Job Hunter Praised for Rejecting Company's Low Salary Offer: 'I Walked Out'

An applicant has been applauded for turning down a job after they were offered $6,000 below the advertised range because they were currently unemployed.

Redditor u/Jasoncav82 shared the interview process to the site's AntiWork forum, where they revealed they had been looking for work since June, after leaving their job.

The Redditor's stance highlights an issue affecting increasing numbers of Americans. During the so-called Great Resignation, many workers left their jobs over pay and conditions but some are now looking to return, figures from the U.S. Bureau of Labor Statistics suggest.

LinkedIn, the job search site, advises its users against disclosing their salary, although in a post it said that how long job seekers can survive without income would affect their bottom line. Victoria Pynchon, founder of She Negotiates Consulting, told the site: "The first thing people should do is find out what their market value is."

File photo of applicant and interview room.
File photo of applicant and interview room. A job hunter has been praised for rejecting a low offer. Kateryna Onyshchuk / mrdoomits/Getty Images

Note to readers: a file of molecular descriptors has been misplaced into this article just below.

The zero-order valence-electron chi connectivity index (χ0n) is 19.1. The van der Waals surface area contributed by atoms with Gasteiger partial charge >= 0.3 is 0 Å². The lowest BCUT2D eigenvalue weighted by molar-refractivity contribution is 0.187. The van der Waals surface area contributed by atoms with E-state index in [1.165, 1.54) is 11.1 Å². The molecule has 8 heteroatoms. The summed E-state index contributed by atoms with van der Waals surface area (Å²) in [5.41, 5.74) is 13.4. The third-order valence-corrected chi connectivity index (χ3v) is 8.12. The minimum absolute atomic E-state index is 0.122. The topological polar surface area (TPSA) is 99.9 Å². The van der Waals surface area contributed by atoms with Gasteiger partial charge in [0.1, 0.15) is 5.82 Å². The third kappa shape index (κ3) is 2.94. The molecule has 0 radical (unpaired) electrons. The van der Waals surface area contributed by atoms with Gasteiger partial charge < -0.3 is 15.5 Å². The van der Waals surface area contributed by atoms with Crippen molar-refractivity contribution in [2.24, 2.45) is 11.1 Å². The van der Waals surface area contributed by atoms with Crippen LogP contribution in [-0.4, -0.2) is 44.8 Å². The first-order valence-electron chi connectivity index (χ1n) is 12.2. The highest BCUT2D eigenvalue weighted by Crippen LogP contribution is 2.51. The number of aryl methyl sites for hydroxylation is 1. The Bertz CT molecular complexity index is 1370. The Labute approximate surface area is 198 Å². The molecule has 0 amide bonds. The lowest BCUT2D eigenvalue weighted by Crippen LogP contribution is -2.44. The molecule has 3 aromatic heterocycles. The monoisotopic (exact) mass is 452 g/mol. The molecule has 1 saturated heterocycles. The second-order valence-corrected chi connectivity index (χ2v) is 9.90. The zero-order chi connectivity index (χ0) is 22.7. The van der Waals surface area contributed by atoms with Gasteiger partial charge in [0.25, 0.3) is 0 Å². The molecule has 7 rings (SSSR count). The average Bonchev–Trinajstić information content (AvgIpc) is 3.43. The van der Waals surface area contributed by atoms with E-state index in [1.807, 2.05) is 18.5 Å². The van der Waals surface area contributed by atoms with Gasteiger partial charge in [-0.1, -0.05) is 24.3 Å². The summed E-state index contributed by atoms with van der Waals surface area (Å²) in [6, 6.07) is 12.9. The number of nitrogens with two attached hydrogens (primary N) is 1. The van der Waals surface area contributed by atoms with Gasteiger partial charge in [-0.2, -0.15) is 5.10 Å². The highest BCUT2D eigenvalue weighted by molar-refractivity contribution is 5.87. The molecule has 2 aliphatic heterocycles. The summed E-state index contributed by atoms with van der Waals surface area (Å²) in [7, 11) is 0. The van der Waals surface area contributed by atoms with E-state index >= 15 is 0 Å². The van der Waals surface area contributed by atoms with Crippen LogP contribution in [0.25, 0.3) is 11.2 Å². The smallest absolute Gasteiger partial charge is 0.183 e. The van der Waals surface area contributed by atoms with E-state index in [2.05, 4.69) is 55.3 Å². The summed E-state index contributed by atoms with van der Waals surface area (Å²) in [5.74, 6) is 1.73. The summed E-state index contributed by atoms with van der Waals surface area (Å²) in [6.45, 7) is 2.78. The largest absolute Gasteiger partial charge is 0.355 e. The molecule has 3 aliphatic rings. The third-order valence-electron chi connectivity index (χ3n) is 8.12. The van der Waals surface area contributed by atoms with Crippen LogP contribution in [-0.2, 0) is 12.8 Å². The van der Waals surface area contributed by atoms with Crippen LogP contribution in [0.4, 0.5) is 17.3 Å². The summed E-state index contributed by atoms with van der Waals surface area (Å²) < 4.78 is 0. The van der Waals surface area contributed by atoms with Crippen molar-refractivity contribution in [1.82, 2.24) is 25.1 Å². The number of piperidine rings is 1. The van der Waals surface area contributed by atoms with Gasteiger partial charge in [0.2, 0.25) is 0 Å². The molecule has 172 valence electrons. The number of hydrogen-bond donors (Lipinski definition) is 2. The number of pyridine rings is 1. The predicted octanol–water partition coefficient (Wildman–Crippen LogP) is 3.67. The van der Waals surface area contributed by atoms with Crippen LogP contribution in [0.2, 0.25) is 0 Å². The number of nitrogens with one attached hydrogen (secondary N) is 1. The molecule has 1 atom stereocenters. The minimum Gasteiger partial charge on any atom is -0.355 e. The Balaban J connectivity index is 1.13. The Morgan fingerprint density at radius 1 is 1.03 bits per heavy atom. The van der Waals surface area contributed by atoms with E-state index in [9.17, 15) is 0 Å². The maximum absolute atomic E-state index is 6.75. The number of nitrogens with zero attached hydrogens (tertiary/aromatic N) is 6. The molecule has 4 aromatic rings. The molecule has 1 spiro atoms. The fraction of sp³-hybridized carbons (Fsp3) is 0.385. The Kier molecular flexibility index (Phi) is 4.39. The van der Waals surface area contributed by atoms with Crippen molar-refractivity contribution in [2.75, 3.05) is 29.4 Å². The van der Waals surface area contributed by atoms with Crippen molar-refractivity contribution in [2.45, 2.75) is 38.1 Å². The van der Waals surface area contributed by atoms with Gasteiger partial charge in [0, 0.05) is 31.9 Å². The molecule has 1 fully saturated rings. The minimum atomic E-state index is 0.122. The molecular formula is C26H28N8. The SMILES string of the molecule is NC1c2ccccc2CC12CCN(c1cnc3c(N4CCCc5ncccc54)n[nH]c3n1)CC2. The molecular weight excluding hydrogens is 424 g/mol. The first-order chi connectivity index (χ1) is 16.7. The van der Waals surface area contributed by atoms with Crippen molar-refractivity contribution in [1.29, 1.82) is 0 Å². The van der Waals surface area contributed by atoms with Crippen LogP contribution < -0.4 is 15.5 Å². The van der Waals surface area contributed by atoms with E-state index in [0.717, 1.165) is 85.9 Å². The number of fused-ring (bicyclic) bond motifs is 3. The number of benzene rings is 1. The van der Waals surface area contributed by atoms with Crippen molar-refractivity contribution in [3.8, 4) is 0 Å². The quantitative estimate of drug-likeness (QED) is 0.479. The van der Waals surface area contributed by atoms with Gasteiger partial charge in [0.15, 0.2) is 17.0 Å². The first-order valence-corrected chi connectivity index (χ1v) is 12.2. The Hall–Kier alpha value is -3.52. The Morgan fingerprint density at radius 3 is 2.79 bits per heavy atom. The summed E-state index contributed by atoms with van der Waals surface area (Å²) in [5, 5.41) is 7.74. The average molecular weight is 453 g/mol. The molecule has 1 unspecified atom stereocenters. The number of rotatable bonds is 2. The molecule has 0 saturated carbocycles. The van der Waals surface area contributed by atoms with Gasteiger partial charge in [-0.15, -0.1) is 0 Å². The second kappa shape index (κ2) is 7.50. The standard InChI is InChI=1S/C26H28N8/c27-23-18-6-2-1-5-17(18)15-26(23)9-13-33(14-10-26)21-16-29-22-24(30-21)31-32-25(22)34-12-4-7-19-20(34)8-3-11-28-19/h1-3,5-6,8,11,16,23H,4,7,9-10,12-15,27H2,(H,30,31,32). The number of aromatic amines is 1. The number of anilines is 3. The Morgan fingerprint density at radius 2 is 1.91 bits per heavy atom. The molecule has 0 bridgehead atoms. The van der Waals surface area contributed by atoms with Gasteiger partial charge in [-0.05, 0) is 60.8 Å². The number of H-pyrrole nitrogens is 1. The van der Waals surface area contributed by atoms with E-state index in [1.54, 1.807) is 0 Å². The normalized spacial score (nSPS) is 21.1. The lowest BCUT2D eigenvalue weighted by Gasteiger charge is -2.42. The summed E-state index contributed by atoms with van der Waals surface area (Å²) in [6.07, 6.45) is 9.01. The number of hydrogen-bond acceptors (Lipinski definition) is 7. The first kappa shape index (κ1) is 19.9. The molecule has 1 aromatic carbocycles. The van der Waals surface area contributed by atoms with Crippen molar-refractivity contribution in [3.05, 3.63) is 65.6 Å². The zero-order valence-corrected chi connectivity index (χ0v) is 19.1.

According to the Social Security Agency (SSA) the national average wage for 2020 was $55,628, up 2.8 percent from the year before, when it stood at $54,099.

Kwame Christian, director at the American Negotiation Institute, who also offered advice in the LinkedIn post, urges applicants to be firm and say they "expect to be compensated at a level commensurate with your experience and skills." He said applicants should avoid mentioning what their pay was in their last job.

Some states and localities have banned discussion of pay history in the job application process. While the Reddit user didn't specify where they are based, HR Dive, a website specializing in human resources news, said there are 21 statewide bans in place, with the same number of local bans, aimed at "aimed at ending the cycle of pay discrimination."

It said: "A few also prohibit an employer from relying on an applicant's pay history to set compensation if discovered or volunteered; others prohibit an employer from taking disciplinary action against employees who discuss pay with coworkers."

Among the states with laws in place are Alabama, California, Georgia and Illinois, with the latter's Governor JB Pritzker announcing the move in 2019.

The chart below, provided by Statista, charts the trend of the so-called Great Resignation.

Infographic: Is the Great Resignation Losing Steam? | Statista You will find more infographics at Statista

In the Reddit post, the prospective employee explained the interview was going well and they had made it to the second round, and were meeting the owner and upper management.

"They liked that I brought more to the table than the job description required. I didn't update my resume to show an end date for the job I had left two months prior," they explained.

But it seemed they aced that round, as they were soon made an offer, but it was much lower than what they had expected - or hoped for.

After being quizzed over what they made in their current position, u/Jasoncav82 told the interviewees they made "within their advertised compensation."